The Canadians with Disabilities Act

After a week off from the blog, I am back. This past week I had the opportunity and the privilege to speak to a major US company about disability in the workplace. We had a fantastic time in the city of Cleveland (fast becoming one of our favorite destinations south of the border) and the trip will be detailed in next week's blog.

For this week, however, I would like to talk about the need for a federal disability act in Canada. Being in the States for four days served as a stark reminder as to the presence of the Americans with Disabilities Act and how shameful it is that, 26 years after our southern neighbors, Canadians with disabilities are still without federal protection. Firstly, it is important to commend Prime Minister Trudeau and his cabinet for their action on this front. For the first time ever, I have hope that it will actually get done and that is very exciting to me.

As consultations for this landmark document begin, I would like to offer a few of my own thoughts as to what needs to be included. There are two core elements that need to be there from the start for a federal act on disability to succeed. The first is the voice of disabled people from every generation and walk of life. To their credit, the government seems to be hearing this and will no doubt have several opportunities for the disabled community to offer direct input. But I also think it's important to recognize the use of new media and technologies that are prevalent today. The disabled community, in my book, is among the most active on social media and it is critical that any federal legislation works to capture the spirit of this new generation of advocates.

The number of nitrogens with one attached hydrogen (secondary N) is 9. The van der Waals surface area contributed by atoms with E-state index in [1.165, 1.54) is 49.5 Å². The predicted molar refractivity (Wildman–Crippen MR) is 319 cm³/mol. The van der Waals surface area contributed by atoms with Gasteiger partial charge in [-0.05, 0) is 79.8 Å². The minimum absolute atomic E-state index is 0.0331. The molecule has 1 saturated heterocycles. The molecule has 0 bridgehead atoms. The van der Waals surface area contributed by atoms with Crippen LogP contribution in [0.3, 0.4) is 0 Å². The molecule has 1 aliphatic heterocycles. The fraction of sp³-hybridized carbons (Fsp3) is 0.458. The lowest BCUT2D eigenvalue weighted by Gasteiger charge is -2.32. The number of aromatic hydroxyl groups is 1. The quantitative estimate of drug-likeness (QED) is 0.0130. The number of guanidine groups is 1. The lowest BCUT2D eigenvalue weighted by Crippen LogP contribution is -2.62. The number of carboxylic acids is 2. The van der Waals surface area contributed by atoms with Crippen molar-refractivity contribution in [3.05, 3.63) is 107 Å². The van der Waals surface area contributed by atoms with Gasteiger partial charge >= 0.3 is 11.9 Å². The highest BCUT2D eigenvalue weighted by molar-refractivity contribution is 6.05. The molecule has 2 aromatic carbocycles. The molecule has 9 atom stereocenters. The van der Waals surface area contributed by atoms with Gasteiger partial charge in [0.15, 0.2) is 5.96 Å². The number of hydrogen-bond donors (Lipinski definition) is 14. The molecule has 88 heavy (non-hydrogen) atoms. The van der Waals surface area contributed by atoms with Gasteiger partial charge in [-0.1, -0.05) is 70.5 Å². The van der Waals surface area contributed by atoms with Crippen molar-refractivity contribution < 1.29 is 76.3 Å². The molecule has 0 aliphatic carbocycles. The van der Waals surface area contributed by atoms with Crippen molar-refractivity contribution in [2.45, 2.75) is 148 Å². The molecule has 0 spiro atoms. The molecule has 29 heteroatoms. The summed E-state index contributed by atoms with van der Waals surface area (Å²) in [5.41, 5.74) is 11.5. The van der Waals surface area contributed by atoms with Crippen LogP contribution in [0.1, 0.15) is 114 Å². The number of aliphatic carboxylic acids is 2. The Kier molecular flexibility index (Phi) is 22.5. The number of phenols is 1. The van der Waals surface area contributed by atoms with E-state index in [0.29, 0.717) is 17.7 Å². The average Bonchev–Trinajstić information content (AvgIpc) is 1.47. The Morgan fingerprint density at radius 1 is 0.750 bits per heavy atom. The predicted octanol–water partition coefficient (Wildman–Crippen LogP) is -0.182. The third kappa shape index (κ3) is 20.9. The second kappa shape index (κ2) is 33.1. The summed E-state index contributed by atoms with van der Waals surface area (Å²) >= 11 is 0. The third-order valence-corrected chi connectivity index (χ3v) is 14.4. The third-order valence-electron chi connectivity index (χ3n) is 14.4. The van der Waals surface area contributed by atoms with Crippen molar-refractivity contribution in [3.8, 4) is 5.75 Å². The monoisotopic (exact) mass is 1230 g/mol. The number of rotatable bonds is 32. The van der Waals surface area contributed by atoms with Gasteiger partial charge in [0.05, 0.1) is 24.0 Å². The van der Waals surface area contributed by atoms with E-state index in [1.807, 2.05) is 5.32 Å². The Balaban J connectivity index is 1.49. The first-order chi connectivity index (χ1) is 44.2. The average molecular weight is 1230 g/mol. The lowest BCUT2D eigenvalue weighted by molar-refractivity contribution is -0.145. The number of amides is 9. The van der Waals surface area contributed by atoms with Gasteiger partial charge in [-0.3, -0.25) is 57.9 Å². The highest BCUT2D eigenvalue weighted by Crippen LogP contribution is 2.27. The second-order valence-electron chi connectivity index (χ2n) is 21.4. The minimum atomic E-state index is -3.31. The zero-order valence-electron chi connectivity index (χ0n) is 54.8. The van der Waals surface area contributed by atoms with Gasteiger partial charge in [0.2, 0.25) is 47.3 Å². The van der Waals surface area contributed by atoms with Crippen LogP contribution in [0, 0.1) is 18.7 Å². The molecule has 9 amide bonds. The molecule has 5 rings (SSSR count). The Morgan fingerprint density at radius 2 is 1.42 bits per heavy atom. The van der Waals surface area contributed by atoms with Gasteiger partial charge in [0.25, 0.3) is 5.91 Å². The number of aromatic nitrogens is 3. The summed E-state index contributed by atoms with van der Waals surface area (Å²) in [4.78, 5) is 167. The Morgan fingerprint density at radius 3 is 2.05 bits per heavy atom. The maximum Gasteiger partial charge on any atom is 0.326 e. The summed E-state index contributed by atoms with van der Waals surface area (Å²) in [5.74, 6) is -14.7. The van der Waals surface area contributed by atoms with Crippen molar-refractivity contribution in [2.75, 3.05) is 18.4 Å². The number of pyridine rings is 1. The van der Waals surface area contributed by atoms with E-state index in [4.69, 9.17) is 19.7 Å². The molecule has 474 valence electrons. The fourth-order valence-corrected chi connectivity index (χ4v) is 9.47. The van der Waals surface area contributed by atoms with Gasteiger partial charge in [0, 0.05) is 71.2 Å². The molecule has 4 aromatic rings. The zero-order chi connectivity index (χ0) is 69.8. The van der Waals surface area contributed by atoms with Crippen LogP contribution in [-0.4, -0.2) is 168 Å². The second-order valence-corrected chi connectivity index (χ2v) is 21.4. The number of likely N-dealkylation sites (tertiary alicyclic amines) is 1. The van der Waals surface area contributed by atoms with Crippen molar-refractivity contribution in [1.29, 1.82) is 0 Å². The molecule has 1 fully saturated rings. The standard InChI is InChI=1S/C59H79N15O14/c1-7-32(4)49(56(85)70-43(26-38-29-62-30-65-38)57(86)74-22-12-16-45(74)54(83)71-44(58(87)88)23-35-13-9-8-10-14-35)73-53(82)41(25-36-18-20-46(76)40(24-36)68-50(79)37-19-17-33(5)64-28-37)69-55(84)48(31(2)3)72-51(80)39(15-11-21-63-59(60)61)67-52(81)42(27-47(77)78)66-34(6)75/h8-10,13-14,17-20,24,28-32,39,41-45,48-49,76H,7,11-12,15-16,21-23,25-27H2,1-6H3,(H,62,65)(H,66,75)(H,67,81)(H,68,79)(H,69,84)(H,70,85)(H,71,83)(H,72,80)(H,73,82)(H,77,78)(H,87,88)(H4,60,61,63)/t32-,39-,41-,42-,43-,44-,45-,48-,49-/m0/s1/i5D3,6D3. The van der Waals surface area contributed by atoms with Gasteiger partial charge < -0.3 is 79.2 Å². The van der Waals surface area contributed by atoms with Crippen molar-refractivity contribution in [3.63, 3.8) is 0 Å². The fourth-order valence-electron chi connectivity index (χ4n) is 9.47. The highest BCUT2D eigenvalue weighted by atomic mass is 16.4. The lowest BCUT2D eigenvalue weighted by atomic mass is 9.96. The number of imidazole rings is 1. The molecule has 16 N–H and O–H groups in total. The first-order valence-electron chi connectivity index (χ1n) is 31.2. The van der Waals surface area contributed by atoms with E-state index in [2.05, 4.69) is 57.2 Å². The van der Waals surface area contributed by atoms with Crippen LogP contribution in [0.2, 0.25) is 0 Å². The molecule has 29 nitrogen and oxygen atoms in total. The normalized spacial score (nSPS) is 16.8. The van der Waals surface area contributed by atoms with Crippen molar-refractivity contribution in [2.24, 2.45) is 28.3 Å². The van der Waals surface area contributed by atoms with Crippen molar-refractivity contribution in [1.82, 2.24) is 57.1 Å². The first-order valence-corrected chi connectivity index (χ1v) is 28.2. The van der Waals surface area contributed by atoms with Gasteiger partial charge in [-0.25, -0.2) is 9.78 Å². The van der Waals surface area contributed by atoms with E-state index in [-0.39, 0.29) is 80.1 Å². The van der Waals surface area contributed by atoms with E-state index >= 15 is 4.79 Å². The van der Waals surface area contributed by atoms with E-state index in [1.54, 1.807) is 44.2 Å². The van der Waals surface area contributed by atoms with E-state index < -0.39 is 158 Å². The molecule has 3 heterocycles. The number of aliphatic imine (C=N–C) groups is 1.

The second core element is a strong enforcement mechanism to prevent individuals or companies to continue with disability discrimination. The Accessibility for Ontarians with Disabilities Act is a decent piece of legislation but it fails because of a lack of enforcement. In my view, legislation without proper tools for enforcement is worse than no legislation in all. It allows the government to hide behind vague potential and flowery language without providing adequate protection on issues that actually matter. Any federal act needs to learn from the mistakes of its predecessors and deliver enforceable defense against the real-life barriers.

The Americans with Disabilities Act is certainly not perfect, but it is there. And in my brief stay in Cleveland last week, I noticed its presence. Disability and overall accessibility are more a part of the culture than they are up here. And that is with 26 years of evolution under a federal act. I would like to think that we, the country that has long supported things like a national healthcare system, can get there in less than 26 years. I'll be honest, I do not want to be 57 years old by the time I see the same level of inclusive culture in my home country than I did last week. I call on every level of government, every disabled Canadian and every ally to step up and insist on positive change fast.

Let's give the next generation something to be proud of.